1 Now Joseph had been taken down to Egypt. And Potiphar, an officer of Pharaoh, captain of the guard, an Egyptian, bought him from the Ishmaelites who had taken him down there.
2 The Lord was with Joseph, and he was a successful man; and he was in the house of his master the Egyptian.
3 And his master saw that the Lord was with him and that the Lord made all he did to prosper in his hand.
4 So Joseph found favor in his sight, and served him. Then he made him overseer of his house, and all that he had he put under his authority.
5 So it was, from the time that he had made him overseer of his house and all that he had, that the Lord blessed the Egyptian’s house for Joseph’s sake; and the blessing of the Lord was on all that he had in the house and in the field.
6 Thus he left all that he had in Joseph’s hand, and he did not know what he had except for the bread which he ate. Now Joseph was handsome in form and appearance.
[Many] scholars believe that [Joseph’s time in Egypt] was during the reign of the Hyksos kings in Egypt. They were foreign invaders, probably at least partially of Semitic stock, who came from the East and conquered Egypt according to the standard chronology, about 1720 B.C. They were also called the “Shepherd Kings.” Many believe that it was because of their Semitic origin that the rules of Egypt in Joseph’s day treated the children of Israel so well when Jacob and his family moved to Egypt. The Hyksos were expelled from Egypt prior to Moses’ time, so that the pharaoh of the new dynasty “knew not Joseph,” and soon began to persecute the Hebrew “relatives” of the Hyksos. While this general background and its inferences may be correct, they should not be regarded as firmly established. — Morris, page 558.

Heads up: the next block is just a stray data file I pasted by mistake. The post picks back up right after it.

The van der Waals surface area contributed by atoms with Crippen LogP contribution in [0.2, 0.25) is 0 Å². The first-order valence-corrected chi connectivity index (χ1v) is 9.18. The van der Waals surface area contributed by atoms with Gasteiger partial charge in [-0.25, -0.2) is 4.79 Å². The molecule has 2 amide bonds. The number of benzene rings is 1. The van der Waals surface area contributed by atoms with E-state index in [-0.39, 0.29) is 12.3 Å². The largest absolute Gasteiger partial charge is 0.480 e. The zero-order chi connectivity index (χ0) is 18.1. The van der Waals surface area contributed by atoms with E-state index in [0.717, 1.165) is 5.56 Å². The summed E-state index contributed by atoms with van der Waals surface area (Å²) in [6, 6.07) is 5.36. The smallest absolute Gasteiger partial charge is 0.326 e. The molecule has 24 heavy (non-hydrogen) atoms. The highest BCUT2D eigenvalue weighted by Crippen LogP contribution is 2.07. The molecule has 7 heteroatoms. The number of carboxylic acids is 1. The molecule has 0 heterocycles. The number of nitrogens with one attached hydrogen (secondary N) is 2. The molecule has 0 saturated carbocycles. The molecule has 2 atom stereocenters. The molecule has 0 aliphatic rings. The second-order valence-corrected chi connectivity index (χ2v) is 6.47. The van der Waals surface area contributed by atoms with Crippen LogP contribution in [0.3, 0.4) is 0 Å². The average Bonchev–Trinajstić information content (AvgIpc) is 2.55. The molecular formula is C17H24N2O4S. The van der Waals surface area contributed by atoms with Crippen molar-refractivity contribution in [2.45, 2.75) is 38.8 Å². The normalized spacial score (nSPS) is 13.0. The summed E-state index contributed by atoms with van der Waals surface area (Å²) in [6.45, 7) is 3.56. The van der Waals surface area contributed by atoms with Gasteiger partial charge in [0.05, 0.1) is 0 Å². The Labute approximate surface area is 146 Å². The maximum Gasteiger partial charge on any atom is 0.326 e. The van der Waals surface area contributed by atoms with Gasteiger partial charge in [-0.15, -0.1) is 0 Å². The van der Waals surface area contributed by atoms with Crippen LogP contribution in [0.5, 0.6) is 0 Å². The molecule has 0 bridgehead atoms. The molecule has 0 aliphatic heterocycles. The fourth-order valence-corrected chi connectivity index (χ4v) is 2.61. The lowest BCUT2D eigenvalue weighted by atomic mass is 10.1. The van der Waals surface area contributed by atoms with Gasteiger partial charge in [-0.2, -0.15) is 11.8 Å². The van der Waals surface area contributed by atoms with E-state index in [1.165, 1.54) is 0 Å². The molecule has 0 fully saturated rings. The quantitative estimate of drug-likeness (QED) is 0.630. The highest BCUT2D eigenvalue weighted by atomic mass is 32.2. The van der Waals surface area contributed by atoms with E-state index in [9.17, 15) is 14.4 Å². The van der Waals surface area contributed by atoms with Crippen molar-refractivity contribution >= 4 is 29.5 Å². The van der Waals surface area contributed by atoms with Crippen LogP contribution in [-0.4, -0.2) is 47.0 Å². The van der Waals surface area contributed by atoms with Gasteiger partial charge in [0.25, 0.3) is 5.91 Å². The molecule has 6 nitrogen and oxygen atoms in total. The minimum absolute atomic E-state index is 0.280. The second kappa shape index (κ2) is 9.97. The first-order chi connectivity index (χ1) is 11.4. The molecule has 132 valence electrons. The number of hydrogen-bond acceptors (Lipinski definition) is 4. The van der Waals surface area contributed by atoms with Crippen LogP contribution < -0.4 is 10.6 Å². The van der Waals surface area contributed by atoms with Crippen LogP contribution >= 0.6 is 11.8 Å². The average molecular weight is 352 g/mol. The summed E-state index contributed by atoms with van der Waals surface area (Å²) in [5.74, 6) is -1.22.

Potiphar, to whom Joseph was sold, was captain of Pharaoh’s bodyguard, and also probably in charge of political executions ordered by Pharaoh. He is also called an “officer” of Pharaoh, the Hebrew word being saris, meaning “eunuch,” or “chamberlain.” It was evidently customary in ancient pagan countries, beginning with Sumeria, to require prominent officers associated closely with the king’s court to be castrated, perhaps to ensure full-hearted devotion to the duties required of them and to minimize the possibility of their taking over the kingdom by military coup to establish a dynasty of their own. — Morris, page 559.